Molecular medicine in lung cancer

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Published: 4 Jul 2017
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Dr Reinhard Büttner - University Hospital of Cologne, Cologne, Germany

Dr Büttner speaks with ecancer at WIN 2017 about determining vulnerabilities to targeted or immune therapeutics in lung cancer through Network Genomic Medicine.

He discusses the landmark successes of PD-1 checkpoint therapy for lung cancer, and futher mutational markers of resistance and vulnerability.

Dr Büttner considers the comparable incidence of lung cancers resulting from germ-line mutation and those arising from environmental factors, with emphasis on early detection and diagnosis to alleviate disease burden before advanced disease

The data that I will be presenting is of a large initiative in Germany called Network Genomic Medicine. The basic idea is to profile lung cancer patients for genomically actionable mutations or for vulnerabilities for immune oncology therapies. We think lung cancer is a specific challenge in oncology because it’s the most deadliest cancer disease worldwide with the highest mortality. Usually patients are diagnosed in advanced stage disease and it’s clear we need better and more effective therapies. In the last years we have seen the introduction of targeted therapies which specifically address genomic mutations or immune oncology therapies which specifically address immunological vulnerabilities. Thereby the majority of lung cancer patients today can be treated in first line therapies by more specific, more targeted therapies than chemotherapy alone.

Has PD-L1 made an impact on lung cancer treatment?

Actually you’re totally correct, PD-L1 has made a huge impact on lung cancer treatment and there is now a subgroup of patients that can be treated by a PD-1 antibody specifically as first line therapies rather than by chemotherapies. So we have initiated also a German-wide initiative to harmonise testing and reporting for PD-L1 status but also we have implemented testing for the mutational burden as we know that that is also a very good prognostic indicator for patients that are susceptible. So it’s a convergence in molecular diagnostics: on the one side you have a read-out for specific mutations, translocations, amplifications, gene alterations, but on the other hand you get an oversight of the total mutational burden of a patient and its drug vulnerability to immune oncology.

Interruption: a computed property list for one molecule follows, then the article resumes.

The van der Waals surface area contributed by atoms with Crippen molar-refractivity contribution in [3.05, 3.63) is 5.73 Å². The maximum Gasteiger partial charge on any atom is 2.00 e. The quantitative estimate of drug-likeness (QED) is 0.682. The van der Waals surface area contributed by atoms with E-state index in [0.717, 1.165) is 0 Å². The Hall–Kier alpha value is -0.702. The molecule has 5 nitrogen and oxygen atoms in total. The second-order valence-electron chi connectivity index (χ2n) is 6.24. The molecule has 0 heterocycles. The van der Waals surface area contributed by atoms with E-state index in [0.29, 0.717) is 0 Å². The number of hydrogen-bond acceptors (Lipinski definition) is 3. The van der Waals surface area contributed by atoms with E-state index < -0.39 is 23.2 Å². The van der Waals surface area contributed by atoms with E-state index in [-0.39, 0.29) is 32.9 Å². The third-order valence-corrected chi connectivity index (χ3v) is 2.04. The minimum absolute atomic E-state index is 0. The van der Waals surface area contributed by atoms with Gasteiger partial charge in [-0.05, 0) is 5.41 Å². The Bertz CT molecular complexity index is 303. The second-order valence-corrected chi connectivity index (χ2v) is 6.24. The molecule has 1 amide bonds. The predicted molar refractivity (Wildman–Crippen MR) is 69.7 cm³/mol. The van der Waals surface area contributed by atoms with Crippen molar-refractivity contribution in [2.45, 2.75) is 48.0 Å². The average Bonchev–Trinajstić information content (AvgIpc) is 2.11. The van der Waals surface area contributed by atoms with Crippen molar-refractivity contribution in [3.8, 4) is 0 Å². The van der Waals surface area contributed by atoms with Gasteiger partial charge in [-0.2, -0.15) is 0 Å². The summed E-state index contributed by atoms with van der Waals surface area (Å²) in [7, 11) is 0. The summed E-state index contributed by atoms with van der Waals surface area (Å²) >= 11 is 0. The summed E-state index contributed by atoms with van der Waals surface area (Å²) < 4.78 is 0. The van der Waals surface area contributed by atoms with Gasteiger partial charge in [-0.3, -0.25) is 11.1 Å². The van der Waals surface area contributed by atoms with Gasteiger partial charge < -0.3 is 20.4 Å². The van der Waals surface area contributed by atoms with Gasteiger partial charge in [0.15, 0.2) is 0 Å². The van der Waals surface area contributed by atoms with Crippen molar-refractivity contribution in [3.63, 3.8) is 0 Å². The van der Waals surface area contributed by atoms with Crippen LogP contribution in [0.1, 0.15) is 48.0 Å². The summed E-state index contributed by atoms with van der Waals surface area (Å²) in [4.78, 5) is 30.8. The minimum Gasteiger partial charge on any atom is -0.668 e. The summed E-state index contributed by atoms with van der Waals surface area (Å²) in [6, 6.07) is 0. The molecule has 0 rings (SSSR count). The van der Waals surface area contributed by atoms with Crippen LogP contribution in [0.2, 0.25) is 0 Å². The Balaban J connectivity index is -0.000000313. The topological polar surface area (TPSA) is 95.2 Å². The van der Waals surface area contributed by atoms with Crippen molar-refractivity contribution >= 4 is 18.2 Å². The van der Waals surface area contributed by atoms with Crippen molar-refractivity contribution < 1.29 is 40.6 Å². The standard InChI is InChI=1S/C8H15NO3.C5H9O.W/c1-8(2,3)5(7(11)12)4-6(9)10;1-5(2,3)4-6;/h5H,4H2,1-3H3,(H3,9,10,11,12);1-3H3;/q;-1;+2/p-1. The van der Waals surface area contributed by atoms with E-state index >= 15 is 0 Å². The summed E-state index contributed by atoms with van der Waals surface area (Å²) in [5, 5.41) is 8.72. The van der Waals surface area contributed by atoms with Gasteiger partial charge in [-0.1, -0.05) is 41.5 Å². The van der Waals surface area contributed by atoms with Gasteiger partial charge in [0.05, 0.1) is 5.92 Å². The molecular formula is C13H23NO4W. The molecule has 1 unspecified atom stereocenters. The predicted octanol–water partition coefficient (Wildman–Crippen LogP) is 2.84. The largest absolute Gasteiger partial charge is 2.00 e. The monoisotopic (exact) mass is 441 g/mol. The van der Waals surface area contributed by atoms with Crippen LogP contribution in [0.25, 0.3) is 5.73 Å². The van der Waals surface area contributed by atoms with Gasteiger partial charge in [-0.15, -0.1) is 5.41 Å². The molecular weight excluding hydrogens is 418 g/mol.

Are there any thoughts about the development of resistance?

That is an absolutely important aspect because once you have an effective therapy, let’s say by targeting EGFR, ALK, BRAF, MET, it is very important to monitor these patients for acquired resistance because in most of these cases we have very, very good second or even third line therapies that will address the resistance mechanism. All the data from our network show that when these patients are carefully monitored, if they are applicable for a second line therapy with another TKI or another antibody, they have a huge increase in overall survival and quality of life also.

Is there any research to try and find high risk genes for lung cancer?

In lung cancer we have this huge group of patients that are exposed to environmental toxic agents like smoking for example. So the number of patients with germline mutations is much less although they exist. There is [?? 3:44] for example, patients that get also lung cancers; there are germline carriers of EGFR mutations that exist but considering the total amount of patients that’s a very minor fraction. So the huge challenge is the tremendous risk for smokers, prevent smoking actually.

How is the allocation of resources in terms of prevention versus treatment?

There are three areas, I would say, where we need progress for lung cancer patients at the moment. One is prevent smoking, that certainly would be a very effective means. However, if the entire world would stop smoking, quit smoking now, it would still mean that lung cancer would be the seventh deadliest cancer worldwide. So the amount of non-smokers that will develop lung cancer is considerable and large. The other is early diagnostics, to increase the number of patients that can be treated by surgical resection and thereby we have now seen new technologies like detection of mutations in the peripheral blood, trying to select the risk patients for surveillance strategy, low dose CT and so forth, and there is a big consortium in Germany also that surveys super-high risk patients, patients that have asbestosis and are concurrent smokers. The third area is the advanced stage patients where we try to find and deliver better and more effective therapies. So all these three areas have to cooperate to address the huge problem of lung cancer.

Any final thoughts?

One aspect, important aspect, I will also show in my presentation is that we need to enable the pathology labs to go further, to go beyond a mere histological diagnosis, because the immune landscape and the genomic landscape is an important aspect that needs to be integrated into daily diagnostics.